Following on from the promise to promote greater flexibility for tertiary education requirements, the government is canvassing feedback on draft legislation giving the Minister for Financial Services discretionary powers for qualification approvals.
The Corporations (Relevant Providers Degrees, Education and Training Standards) Determination Act 2021 would be amended to allow advisers to demonstrate they satisfy the conditions of an approved degree with an academic transcript issued by the provider of the qualification.
Alternatively, a statement issued by the provider of the approved degree confirming it has been completed will also be accepted.
The modification was introduced during the experience pathway consultation with the aim of giving advisers the ability to apply to have their degree recognised by the Minister for Financial Services to help mitigate instances where potential advisers are turned away for technical or clerical reasons.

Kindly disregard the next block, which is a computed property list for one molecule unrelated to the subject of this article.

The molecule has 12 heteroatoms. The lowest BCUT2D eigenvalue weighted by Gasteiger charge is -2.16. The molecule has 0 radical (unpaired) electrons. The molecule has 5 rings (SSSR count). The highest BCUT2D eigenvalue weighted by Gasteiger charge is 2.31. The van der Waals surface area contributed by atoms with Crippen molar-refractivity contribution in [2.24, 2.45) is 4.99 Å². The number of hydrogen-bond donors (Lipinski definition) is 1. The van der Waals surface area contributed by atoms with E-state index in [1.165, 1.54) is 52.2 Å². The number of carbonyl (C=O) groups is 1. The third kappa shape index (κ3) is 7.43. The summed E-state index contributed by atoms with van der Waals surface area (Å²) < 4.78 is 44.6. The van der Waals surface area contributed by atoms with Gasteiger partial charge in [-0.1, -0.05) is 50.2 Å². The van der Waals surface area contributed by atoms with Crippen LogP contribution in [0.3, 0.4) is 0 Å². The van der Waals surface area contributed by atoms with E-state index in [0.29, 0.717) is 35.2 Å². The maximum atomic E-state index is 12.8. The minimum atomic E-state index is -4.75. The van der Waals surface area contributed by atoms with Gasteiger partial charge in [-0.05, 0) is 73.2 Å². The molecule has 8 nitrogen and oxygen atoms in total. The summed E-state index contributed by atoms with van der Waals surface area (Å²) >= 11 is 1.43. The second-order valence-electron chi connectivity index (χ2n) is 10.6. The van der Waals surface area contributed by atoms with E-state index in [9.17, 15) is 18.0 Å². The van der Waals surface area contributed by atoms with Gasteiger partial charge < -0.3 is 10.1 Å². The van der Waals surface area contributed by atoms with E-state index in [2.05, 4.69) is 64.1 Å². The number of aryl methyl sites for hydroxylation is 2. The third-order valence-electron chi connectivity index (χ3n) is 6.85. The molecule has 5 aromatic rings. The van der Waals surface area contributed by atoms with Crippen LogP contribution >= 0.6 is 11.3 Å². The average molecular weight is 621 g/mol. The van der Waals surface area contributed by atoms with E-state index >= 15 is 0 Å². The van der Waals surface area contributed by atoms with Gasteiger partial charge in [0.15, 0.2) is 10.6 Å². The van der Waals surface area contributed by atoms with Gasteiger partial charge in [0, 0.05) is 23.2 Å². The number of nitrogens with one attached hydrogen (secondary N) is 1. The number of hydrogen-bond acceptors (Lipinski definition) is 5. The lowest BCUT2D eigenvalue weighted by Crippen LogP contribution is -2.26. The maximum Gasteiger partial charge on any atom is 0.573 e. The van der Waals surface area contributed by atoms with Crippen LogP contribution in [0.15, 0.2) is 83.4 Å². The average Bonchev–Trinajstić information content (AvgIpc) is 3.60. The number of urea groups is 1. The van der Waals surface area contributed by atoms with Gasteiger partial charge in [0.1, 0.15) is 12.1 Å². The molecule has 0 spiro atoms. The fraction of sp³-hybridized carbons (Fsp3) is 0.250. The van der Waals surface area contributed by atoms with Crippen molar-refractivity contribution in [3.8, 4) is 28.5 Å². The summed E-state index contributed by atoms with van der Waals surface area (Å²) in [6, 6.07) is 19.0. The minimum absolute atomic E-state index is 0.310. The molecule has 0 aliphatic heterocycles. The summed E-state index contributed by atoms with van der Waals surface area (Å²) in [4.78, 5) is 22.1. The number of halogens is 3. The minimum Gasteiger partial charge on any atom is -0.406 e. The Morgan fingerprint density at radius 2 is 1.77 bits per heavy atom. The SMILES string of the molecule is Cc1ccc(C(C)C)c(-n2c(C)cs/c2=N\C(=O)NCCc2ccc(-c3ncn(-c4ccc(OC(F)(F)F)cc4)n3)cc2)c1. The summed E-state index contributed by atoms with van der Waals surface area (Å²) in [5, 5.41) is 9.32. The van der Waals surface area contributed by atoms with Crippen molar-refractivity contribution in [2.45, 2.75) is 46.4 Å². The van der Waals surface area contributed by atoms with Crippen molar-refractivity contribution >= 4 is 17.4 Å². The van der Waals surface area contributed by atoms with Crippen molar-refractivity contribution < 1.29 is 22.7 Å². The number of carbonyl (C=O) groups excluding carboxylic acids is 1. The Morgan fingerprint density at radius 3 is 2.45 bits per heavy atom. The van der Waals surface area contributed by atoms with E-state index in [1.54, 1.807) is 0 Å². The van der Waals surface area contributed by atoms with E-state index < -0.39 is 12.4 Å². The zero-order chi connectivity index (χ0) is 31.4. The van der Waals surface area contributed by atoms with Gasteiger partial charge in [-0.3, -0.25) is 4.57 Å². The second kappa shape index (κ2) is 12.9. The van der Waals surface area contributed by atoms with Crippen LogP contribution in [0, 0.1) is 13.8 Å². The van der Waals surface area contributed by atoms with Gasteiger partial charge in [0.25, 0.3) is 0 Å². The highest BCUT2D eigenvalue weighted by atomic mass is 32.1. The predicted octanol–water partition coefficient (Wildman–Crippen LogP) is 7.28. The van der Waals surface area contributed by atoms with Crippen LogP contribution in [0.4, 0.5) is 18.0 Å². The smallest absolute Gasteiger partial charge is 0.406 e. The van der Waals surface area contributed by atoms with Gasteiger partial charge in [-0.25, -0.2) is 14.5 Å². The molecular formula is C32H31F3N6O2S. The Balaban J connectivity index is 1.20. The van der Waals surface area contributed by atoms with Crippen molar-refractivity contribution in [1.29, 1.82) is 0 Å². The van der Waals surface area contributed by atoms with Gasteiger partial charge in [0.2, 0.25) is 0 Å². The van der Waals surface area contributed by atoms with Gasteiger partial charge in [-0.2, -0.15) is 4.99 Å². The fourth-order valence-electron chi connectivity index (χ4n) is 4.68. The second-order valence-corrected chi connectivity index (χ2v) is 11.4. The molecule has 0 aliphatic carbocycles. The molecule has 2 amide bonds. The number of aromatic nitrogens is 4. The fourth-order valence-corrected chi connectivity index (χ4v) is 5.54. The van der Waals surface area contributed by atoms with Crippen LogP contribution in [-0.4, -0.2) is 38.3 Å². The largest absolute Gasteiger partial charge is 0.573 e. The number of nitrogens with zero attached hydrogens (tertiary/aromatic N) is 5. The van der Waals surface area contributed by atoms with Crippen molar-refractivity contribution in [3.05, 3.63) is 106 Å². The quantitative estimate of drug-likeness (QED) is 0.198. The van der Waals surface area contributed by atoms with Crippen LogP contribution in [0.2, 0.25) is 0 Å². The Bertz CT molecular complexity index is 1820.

The now-defunct education authority FASEA had the power to approve current and existing qualifications, powers which have since been passed onto Treasury.
The legislation will give the minister discretion to approve degrees, but the minister “must be satisfied that doing so is necessary or desirable to ensure relevant providers are adequately trained and competent to provide personal advice to retail clients”, the exploratory memorandum said.
The draft legislation will also change the transitional arrangements for tax (financial) advisers so that an adviser has fulfilled the education requirements to be a qualified tax relevant provider if they were registered with the Tax Practitioners Board, or had a registration application pending, before 1 January 2021 regardless of whether they were authorised as an adviser on that day.
“The minister has assessed that these amendments are necessary and desirable to ensure that relevant providers are adequately trained and competent to provide personal advice to retail clients in relation to relevant financial products,” the exploratory memorandum said.
The degree qualification makes up the first of the four standards required in the Corporations Act, along with the adviser exam, professional year, and continuing professional development.